|Teresa with her last born son|
While health facilities play a critical role in preventing stillbirths and improving new born survival, most women in some rural, isolated communities in Zambia were, until recently, subjected to unsanitary environments while giving birth at these clinics.
“I dreaded giving birth from the clinic because of what I went through when giving birth to my first three children,” says 35-year-old Teresa Siambulato of Mweemba Village in southern Zambia.
Teresa is a happily married mother of four handsome boys, whose ages range between 10 months and 10 years. She adores children and always looked forward to giving birth to her own at the Kayuni Rural Health Center—the only health facility in her village.
Unfortunately, her first three experiences at the facility were far from what she expected.
“When I arrived at the clinic to deliver my babies, there was only one bed. We had to take turns to deliver,” Teresa says. “I went for hours without bathing because there was no readily available water.”
Both the health personnel and expectant mothers relied on a semi-functional borehole for water. Sadly, the borehole would completely dry up in the hot season, forcing relatives of the pregnant women to go and fetch water from a nearby stream about one and a half kilometers from the health facility.
“For us, not having running water in the delivery room made us very sad. It was very difficult to keep the place clean and safe for the mothers and babies or even clean and sterilize our equipment,” says Faith Chinyama, a midwife at Kayuni Rural Health Center. “The environment made the mothers and babies prone to infections,” she adds.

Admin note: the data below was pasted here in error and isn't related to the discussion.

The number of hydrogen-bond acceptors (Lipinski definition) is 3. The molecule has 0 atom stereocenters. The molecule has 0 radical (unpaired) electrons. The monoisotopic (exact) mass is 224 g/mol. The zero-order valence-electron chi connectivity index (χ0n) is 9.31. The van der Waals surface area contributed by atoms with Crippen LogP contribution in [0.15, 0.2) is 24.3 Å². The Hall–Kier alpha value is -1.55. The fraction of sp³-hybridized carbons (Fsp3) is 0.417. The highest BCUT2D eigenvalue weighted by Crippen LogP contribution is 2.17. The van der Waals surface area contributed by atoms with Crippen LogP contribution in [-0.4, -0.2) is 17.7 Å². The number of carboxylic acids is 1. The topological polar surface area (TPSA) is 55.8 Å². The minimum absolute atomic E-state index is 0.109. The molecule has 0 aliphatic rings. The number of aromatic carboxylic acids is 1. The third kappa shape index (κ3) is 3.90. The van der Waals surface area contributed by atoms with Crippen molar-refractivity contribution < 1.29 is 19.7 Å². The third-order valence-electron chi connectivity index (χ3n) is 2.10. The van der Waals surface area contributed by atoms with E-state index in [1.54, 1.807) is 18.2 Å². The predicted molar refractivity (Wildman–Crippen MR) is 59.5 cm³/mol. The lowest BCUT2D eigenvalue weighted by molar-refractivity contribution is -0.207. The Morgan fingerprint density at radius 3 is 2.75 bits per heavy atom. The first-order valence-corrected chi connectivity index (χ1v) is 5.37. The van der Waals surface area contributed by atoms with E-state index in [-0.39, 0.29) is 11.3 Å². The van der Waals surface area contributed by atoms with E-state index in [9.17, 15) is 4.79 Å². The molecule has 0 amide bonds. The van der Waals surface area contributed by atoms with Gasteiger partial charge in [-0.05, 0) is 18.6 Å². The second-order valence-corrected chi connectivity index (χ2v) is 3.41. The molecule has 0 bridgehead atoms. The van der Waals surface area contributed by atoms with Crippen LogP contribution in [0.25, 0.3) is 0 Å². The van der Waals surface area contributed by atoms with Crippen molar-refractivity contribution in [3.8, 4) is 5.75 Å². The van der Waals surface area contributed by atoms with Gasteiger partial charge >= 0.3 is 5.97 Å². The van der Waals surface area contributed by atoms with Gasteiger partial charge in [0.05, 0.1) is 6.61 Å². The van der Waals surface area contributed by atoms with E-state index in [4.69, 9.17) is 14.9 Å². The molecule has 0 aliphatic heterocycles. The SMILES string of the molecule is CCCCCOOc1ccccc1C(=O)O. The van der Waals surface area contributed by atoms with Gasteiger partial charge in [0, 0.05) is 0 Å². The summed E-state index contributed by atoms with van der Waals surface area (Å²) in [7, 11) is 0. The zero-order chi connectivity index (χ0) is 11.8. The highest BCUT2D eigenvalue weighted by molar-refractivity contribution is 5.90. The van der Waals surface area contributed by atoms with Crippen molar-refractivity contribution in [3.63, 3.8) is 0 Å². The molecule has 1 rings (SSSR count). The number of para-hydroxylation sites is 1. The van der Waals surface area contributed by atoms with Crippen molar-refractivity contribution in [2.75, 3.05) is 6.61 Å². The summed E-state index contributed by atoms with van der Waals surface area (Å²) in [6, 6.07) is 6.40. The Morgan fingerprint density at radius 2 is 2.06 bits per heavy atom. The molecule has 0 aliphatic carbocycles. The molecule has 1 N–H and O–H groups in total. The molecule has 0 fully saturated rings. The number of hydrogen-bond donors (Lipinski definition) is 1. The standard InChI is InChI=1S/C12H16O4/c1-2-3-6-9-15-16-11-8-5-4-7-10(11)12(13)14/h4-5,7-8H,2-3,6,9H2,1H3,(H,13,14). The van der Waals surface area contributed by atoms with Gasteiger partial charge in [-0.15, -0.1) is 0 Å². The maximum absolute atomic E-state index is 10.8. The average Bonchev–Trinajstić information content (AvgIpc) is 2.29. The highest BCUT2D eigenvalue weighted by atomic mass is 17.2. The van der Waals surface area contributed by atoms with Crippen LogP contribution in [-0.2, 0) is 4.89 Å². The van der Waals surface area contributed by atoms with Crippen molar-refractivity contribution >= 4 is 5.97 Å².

As though giving birth in an unconducive atmosphere was not bad enough, accessing a clean and safe toilet was not possible. Pregnant women used one pit latrine for bathing and relieving themselves. Worse still, the midwives could not conduct deliveries to the best of their abilities. “We could not manage simple procedures like resuscitating a baby. We knew what to do and how to do it but had limited equipment,” Faith says.
After the birth of her third child, Teresa vowed never to deliver at the health center again. However, she received consistent counsel from a community health worker trained by World Vision to provide crucial information about prenatal and postnatal care and nutrition for mother and child; the health worker encouraged Teresa to change her mind. In 2018, Teresa gave birth to her fourth born son at Kayuni. Her experience changed her story for the better.
|Nurse Faith cleaning utensils used to deliver babies at the Kayuni Health Center|
World Vision, through its world class water, sanitation and hygiene (WASH) and health programs, had a year earlier rehabilitated and transformed the labor ward at Kayuni using several BabyWASH interventions, including running water in the delivery room to prevent infections, flushable toilets and bathing facilities to improve hygiene so women can stay clean and healthy, as well as medical equipment for safe births and improved infant care.
“I could not believe that I was in the same place. It was extra clean with new beds and equipment. It smelled good too,” Teresa says smilingly. “I was able to take a shower immediately after delivering and use a flushable toilet inside the labor ward. I felt safe throughout the whole time,” she explains.
For the nurses, work became much easier and more enjoyable. “We are grateful to World Vision for bringing lifesaving transformation to our facility. God bless you,” Faith says.